Dailey man pleads guilty in DUI fatality
Editor’s Note: Due to a reporter’s audio tape issues from Wednesday’s court hearing The Inter-Mountain is republishing this story in its entirety to clarify Judge Jaymie Godwin Wilfong’s comments.
ELKINS – A 19-year-old Dailey man who was behind the wheel in a fatal wreck in June entered a guilty plea in Randolph County Circuit Court Wednesday.
Cole Alexander Edmond, 20, pleaded guilty to one felony count of driving under the influence causing death. Edmond is facing two to 10 years in a state penitentiary.
Edmond was charged for his role in the death of Timothy Roger “Bo” Hornick, 15, of Mill Creek. Edmond was the driver of the Chevrolet Cavalier involved in the June 20 two-vehicle accident that resulted in Hornick’s death. The wreck happened at about 2:30 p.m. as the Cavalier was traveling south on Route 219 near Tygarts Valley High School.
The criminal complaint in the Randolph County Magistrate Clerk’s office stated Edmond had allegedly been drinking vodka prior to the wreck. He spoke about the incident before Randolph County Circuit Judge Jaymie Godwin Wilfong at Wednesday’s hearing.
“I consumed some alcohol. I was in Mill Creek heading toward Huttonsville,” Edmond said.
“And what time did you start drinking?” Wilfong asked.
“I’d say about 30 minutes beforehand,” Edmond replied.
“About 30 minutes before the wreck happened?” Wilfong inquired.
“Yes,” Edmond answered.
Edmond said there were two passengers in the car with him, who he identified as Hornick and Eric Davis. He said he was impaired when he was driving, noting a breathalyzer test conducted on-scene measured his blood alcohol content at .084.
“And you are aware that the legal limit is .08, correct?” Wilfong asked.
“Yes.” Edmond said.
Wilfong pointed out that Edmond was not of age to consume alcohol at the time of the accident.
“So you were driving to Huttonsville. Were you driving fast?” Wilfong asked.
“I was driving five over the speed limit,” Edmond said.
“So what made you wreck?” Wilfong inquired.
“I went off of the berm on the road and lost control,” Edmond replied.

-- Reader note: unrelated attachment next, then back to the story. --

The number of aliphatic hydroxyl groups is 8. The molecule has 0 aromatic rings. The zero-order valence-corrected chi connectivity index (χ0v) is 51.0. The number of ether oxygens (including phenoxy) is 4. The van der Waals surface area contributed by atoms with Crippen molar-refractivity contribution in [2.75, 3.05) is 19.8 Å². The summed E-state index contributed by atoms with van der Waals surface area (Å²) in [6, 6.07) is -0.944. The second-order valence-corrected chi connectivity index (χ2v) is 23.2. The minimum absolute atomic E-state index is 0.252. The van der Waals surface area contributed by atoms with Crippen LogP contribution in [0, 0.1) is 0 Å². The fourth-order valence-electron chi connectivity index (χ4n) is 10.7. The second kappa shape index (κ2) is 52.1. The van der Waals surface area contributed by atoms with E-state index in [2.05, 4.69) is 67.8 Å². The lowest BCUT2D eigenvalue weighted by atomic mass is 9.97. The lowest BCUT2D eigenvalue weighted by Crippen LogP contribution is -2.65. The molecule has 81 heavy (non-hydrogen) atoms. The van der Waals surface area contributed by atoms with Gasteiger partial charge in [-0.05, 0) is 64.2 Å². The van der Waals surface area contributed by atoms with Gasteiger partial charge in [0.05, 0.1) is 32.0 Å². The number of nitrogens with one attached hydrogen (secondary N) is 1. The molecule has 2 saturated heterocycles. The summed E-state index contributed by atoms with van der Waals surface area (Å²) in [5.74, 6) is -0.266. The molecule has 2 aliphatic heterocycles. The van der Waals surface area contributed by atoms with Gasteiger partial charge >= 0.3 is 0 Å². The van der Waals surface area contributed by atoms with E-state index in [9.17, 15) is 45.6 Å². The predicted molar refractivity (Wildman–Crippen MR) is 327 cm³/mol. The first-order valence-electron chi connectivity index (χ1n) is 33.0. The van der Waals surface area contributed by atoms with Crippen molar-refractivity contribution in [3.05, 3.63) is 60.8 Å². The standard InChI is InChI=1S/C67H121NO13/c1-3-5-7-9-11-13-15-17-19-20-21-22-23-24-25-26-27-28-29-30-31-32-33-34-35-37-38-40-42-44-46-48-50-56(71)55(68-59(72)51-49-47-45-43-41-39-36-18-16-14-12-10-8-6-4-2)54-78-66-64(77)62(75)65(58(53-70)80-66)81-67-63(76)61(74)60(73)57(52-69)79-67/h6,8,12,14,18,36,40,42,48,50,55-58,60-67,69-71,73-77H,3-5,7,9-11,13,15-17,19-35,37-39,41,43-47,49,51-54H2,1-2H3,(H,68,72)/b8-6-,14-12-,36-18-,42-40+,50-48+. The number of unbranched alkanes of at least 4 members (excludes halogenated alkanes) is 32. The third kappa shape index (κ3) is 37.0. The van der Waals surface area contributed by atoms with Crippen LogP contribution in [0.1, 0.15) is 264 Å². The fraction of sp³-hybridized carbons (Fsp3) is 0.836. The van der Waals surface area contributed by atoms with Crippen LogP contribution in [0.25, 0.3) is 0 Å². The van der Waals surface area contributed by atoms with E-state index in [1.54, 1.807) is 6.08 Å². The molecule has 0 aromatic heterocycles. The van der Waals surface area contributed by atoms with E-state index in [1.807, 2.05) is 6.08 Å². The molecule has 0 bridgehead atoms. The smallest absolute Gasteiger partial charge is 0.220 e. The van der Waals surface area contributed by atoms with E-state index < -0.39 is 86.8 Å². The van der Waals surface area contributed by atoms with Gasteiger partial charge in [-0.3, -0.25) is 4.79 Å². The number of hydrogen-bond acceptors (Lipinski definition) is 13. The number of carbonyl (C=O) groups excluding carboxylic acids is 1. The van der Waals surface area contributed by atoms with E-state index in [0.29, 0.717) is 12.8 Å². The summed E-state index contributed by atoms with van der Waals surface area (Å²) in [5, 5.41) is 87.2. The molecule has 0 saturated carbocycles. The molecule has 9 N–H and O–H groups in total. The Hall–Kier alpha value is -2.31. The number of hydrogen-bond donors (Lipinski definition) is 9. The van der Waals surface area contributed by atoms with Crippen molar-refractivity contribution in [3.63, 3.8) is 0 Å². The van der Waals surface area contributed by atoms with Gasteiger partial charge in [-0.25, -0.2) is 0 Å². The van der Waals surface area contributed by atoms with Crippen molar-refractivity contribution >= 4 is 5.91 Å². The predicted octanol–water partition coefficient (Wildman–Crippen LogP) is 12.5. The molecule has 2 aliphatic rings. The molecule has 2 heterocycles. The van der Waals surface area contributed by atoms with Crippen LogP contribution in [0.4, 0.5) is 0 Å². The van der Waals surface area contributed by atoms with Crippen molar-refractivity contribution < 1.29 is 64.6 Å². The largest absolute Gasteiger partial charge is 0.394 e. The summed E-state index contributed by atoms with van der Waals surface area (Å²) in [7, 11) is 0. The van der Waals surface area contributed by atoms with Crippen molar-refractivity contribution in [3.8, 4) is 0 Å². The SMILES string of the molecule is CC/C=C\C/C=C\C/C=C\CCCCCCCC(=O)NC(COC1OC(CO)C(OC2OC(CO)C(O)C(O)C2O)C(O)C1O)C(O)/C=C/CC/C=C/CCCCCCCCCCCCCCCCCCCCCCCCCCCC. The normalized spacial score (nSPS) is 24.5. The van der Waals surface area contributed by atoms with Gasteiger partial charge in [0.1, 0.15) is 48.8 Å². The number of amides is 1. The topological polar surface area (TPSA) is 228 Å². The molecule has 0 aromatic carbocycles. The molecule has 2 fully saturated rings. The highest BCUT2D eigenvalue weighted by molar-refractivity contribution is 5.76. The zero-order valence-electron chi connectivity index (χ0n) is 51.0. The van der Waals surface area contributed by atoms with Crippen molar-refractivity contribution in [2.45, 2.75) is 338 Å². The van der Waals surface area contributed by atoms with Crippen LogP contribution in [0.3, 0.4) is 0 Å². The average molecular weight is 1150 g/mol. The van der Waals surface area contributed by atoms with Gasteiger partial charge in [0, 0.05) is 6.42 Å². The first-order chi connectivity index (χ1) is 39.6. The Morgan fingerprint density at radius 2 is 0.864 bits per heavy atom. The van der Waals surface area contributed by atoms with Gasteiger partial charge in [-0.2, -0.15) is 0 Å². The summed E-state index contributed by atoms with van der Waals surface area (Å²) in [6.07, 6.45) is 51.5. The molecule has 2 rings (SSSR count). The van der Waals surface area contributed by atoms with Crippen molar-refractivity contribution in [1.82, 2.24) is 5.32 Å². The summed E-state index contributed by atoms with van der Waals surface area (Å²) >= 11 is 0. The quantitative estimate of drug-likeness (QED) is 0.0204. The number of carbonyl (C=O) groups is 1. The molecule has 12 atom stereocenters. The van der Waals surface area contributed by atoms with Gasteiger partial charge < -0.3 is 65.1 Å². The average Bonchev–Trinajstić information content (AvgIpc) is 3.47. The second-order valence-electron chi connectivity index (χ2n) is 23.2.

“And then what happened?” Wilfong pressed.
“A truck hit us,” Edmond said.
“And the wreck was your fault?” Wilfong asked.
“Yes,” Edmond admitted.
Edmond said he and Davis sustained minor injuries as a result of the accident. Hornick, however, was in the passenger seat and succumbed to his injuries on the scene, Edmond said.
“How has this affected you, Mr. Edmond?” Wilfong asked.
“Not in a very good way,” Edmond responded. “It upsets me a lot.”
“The two of you were close?” Wilfong inquired.
“Yes,” Edmond said, appearing to be overcome with emotion.
Members of Hornick’s family were in attendance at Wednesday’s hearing, but did not speak on record during the proceedings.
Edmond told the court he was taken to jail after the wreck, and was kept there for two and a half weeks.
Assistant Prosecuting Attorney Richard Shryock said that a toxicology screening, in addition to alcohol, showed Edmond tested positive for marijuana, though the state did not have any evidence to indicate that Edmond was under the influence of marijuana at the time of the accident.
“The state contends that due to Edmond drinking alcohol while driving and traveling at a high rate of speed, the facts show that Edmond showed wreckless disregard which resulted in the accident,” Shryock added.
Edmond told the court he believed his actions were in wreckless disregard for the safety of those on the road.
“Mr. Edmond, you’re now 20 years old. You were 19 then,” Wilfong said. “Thinking back to when I was 19 and I’m a very different person now then when I was 19. Things when I was 19 may not have seemed as serious as they seem now. But I can tell you that there are a whole lot of people who are your age or younger that might think that – that might do similar things that you did. OK? And yours had, very sadly, a tragic ending. And the only positive that I can think of that could come out of this is if you had anything that you could say as far as what you would do differently, and how this has impacted your life, so that maybe someone who’s out there who’s 18 or 19 or 17 or 16 might think twice before they have a couple swigs of vodka and go flying down the road with their best friends in it. What would you say to someone like that?”
“It’s not worth it,” Edmond said. “It’s really not.”
Edmond’s sentencing is set for May 2.
Contact Chad Clem by email at firstname.lastname@example.org.